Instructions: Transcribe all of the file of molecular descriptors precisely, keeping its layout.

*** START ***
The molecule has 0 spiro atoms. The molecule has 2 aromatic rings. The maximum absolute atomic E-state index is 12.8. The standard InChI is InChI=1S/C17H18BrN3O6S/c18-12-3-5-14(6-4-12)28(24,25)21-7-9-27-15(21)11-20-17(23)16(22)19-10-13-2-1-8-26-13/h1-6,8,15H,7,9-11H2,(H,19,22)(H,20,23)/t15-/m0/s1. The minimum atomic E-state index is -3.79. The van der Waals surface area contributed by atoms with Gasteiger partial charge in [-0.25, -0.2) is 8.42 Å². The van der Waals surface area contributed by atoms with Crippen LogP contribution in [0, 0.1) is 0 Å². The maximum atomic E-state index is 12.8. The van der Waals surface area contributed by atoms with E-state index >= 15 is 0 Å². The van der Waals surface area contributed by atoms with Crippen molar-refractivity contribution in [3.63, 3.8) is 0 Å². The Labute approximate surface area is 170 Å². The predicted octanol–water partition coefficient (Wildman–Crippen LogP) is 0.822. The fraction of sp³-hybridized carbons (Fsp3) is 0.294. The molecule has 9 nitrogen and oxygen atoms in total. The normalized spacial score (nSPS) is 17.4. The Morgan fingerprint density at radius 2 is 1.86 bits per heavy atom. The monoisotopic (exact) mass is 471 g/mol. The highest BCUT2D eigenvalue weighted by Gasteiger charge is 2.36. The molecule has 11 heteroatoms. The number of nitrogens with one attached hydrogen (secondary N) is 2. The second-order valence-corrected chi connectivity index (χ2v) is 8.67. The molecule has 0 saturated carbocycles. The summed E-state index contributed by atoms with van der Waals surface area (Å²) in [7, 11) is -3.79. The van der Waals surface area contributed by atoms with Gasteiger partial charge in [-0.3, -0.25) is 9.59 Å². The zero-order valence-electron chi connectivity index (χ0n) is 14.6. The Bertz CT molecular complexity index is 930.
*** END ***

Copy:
The molecule has 0 spiro atoms. The molecule has 2 aromatic rings. The maximum absolute atomic E-state index is 12.8. The standard InChI is InChI=1S/C17H18BrN3O6S/c18-12-3-5-14(6-4-12)28(24,25)21-7-9-27-15(21)11-20-17(23)16(22)19-10-13-2-1-8-26-13/h1-6,8,15H,7,9-11H2,(H,19,22)(H,20,23)/t15-/m0/s1. The minimum atomic E-state index is -3.79. The van der Waals surface area contributed by atoms with Gasteiger partial charge in [-0.25, -0.2) is 8.42 Å². The van der Waals surface area contributed by atoms with Crippen LogP contribution in [0, 0.1) is 0 Å². The maximum atomic E-state index is 12.8. The van der Waals surface area contributed by atoms with E-state index >= 15 is 0 Å². The van der Waals surface area contributed by atoms with Crippen molar-refractivity contribution in [3.63, 3.8) is 0 Å². The Labute approximate surface area is 170 Å². The predicted octanol–water partition coefficient (Wildman–Crippen LogP) is 0.822. The fraction of sp³-hybridized carbons (Fsp3) is 0.294. The molecule has 9 nitrogen and oxygen atoms in total. The normalized spacial score (nSPS) is 17.4. The Morgan fingerprint density at radius 2 is 1.86 bits per heavy atom. The monoisotopic (exact) mass is 471 g/mol. The highest BCUT2D eigenvalue weighted by Gasteiger charge is 2.36. The molecule has 11 heteroatoms. The number of nitrogens with one attached hydrogen (secondary N) is 2. The second-order valence-corrected chi connectivity index (χ2v) is 8.67. The molecule has 0 saturated carbocycles. The summed E-state index contributed by atoms with van der Waals surface area (Å²) in [7, 11) is -3.79. The van der Waals surface area contributed by atoms with Gasteiger partial charge in [-0.3, -0.25) is 9.59 Å². The zero-order valence-electron chi connectivity index (χ0n) is 14.6. The Bertz CT molecular complexity index is 930.